Grieve (grieve) wrote,


I am the motorcycle rider in my groups of friends (actually there are two or three of us), but I am often asked by my non motorcycle friends what to look for if they wanted to start riding a motorcycle. I figured I would post it here in case anyone else wants to know my thoughts on the matter. This advice is given as is. If you buy a motorcycle and are unhappy with it or end up dead or horribly disfigured it is your fault not mine.

First and foremost I would tell you to take an MSF class. Second I would purchase and read this book: It is a great reference for new and experienced riders alike. I own a copy, and I recommend it to anyone who will listen.

As far as make and model, here is the rundown as I see it. Buy what you like. People have all kinds of opinions, and if you look enough you will find logical reasons (rationalizations?) for a beginner to buy any kind of bike. Having said that, here are my opinions.

  1. What to buy?

    Buy a used bike first. You can find them cheap, and people often only ride them for a summer then try to sell them. I walked out of a dealership ( with a nice used bike for $4000 TT&L (A 2001 Honda Nighthawk 750 with only 7000 miles on it). Make sure you check the bike out though, either by following this guide or paying for a mechanic to go over it. I took the pay-the-mechanic route. It was worth it for me. Also here is a good source for used bike prices: Craig's list is a great place to look for used bikes.

    When you ride it for a while you will have a better idea of what you are really looking for. You can then sell or trade in the used bike, and buy a new one (or another used one if you like).

  2. Size:

    Anything 500cc and up is plenty of bike for normal everyday riding. Anything below 500cc gets to be a little scary on the highway. I have ridden a 250cc, 500cc, 600cc, 750cc, and 1400cc. When you are in motion, they pretty much feel the same in terms of how comfortable and stable you feel. Keep in mind this was on modern motorcycles. I have no idea how older bikes ride, so if you buy an antique be prepared for anything. J The smaller (250cc) bikes will get pushed around more in the wind, and the heavy bikes are harder to handle at starts and stops. Bigger bikes always cost more to insure. The only thing I would tell you to definitely avoid is a 250cc bike if you plan to do highway riding. I actually think the 250cc bikes are great fun for just scooting around town. As far as how the bikes handle, it is less about size and more about rake, height, and center of gravity. The book I linked to above does an excellent job of explaining how those all relate.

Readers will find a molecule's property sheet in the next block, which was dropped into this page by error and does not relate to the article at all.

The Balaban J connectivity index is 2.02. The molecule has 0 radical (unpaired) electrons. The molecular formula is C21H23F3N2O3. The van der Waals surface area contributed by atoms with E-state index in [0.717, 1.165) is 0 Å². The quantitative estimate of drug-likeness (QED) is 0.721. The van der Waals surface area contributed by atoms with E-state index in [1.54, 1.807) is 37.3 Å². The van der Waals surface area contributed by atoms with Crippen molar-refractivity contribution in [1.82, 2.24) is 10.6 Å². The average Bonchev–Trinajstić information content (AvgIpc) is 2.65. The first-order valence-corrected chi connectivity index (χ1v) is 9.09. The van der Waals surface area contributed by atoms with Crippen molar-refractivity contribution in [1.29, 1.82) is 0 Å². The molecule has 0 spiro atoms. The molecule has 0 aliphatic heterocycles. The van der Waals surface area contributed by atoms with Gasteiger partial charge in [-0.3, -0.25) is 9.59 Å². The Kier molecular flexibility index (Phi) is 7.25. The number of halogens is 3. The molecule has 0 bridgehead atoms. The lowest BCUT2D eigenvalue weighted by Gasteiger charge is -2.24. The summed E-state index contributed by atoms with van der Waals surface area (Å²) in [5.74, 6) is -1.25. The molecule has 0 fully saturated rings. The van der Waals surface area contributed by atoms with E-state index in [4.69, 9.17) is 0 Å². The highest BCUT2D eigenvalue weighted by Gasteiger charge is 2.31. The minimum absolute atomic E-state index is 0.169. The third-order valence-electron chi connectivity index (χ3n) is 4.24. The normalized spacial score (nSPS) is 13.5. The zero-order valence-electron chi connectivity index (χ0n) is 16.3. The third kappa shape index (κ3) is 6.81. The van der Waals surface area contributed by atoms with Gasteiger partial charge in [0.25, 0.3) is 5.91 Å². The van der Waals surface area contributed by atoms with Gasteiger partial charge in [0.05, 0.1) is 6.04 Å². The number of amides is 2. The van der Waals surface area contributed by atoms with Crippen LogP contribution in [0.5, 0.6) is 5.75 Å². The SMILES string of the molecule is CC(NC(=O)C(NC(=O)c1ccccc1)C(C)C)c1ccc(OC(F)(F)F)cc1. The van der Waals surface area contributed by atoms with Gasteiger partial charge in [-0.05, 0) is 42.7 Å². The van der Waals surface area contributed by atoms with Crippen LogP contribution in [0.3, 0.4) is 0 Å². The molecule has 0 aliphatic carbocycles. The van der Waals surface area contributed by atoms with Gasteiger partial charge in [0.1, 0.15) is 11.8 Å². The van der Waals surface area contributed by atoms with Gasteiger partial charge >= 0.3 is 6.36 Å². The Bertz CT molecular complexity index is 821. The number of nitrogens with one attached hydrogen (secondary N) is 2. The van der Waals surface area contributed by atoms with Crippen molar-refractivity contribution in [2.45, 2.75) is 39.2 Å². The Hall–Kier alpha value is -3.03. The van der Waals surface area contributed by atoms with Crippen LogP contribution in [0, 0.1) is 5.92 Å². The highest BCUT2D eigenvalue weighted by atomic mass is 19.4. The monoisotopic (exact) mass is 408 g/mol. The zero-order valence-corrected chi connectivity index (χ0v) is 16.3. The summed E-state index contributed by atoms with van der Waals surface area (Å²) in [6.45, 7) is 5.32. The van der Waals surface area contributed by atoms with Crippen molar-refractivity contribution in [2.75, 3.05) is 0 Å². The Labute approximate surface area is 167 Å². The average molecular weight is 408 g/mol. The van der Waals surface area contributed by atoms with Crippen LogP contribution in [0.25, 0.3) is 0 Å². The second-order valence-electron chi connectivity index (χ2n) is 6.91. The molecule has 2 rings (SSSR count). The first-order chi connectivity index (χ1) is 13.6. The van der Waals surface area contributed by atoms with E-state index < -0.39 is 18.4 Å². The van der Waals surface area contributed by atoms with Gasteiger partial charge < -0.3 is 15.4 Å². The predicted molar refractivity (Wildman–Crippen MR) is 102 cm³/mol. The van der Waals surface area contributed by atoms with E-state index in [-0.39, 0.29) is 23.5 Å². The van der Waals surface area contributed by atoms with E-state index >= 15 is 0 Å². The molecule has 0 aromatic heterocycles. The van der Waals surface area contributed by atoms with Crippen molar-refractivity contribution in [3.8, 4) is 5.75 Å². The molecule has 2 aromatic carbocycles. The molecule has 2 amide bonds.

3. Brand:

    Almost all the Japanese (Yamaha, Suzuki, Kawasaki, Honda (in no order)) bikes are good. The only one I have heard to definitely stay away from are the Viragos by Yamaha, they have bad starters. Kawasaki's (around here at least) are cheaper than the other brands. I do not know why. Harley's are actually pretty good if you buy one newer than about 2002 or 2003. Look for the ones with the rubber mounted engines. It eliminates the rattle. My Harley actually doesn't rattle, but yeah, it was expensive. I would not recommend it as a first bike just on price alone. It is great fun to ride though. I have friends who swear by BMW and Triumph, and Honda, and Kawasaki, and Harley.... I think you get the idea. :)

  4. Type (Cruiser, Dual, Sport, Standard):

    Cruiser and Sport bikes are exactly what they sound like, dual is a bike which you can ride on street or dirt, and standard is a cross between a cruiser and a sports bike. If you can narrow down the type of bike you want, then you can save yourself some time. I knew I wanted a standard, and Nighthawks were the last of the breed, so my first bike was easy. Most people now days fall into the Sport or Cruiser, then both of those have more and less aggressive models.

  5. Gear:

    The most important thing is the helmet of course. Buy yourself a nice one. Shoei or Arai are good well known brands. Never buy a used helmet. Modern helmets conform to the head, and a used one will have pre-conformed to someone else's head. Jackets, gloves, etc are good to have and I ride with them consistently, but they are really pretty straightforward. Look for quality. Expect to pay about $500-$1500 for gear, depending on how all out you go. Also for long rides those cheap little foam ear plugs are great, keeps the wind noise from driving you crazy. For a nice article on helmets read this:

  6. Maintenance:

    Unless you do something horrible the maintenance on a bike is pretty cheap. The tires are typically the most expensive things to maintain. Bikes are simple enough that a lot of people do their own maintenance. I am a total incompetent mechanic, so I take mine to a shop (Zabor's). The work is generally cheap.

  7. Safety:

    Take the class, read the book, drive defensively. :)

  8. Movies you have to see!

    1. Torque - A total dumb-ass movie that is hilariously fun to watch if you know anything about motorcycles.

    2. On Any Sunday - A Great Documentary from the 1970's. It is still an excellent film, but avoid the sequel it was weak.

    3. Faster - A documentary narrated by Ewan McGregor, of all people, about the MotoGP. A great film. Sometimes hard to watch during the crash scenes.

If you have any more questions, please ask. I will be happy to answer anything I can.
Tags: motorcycle

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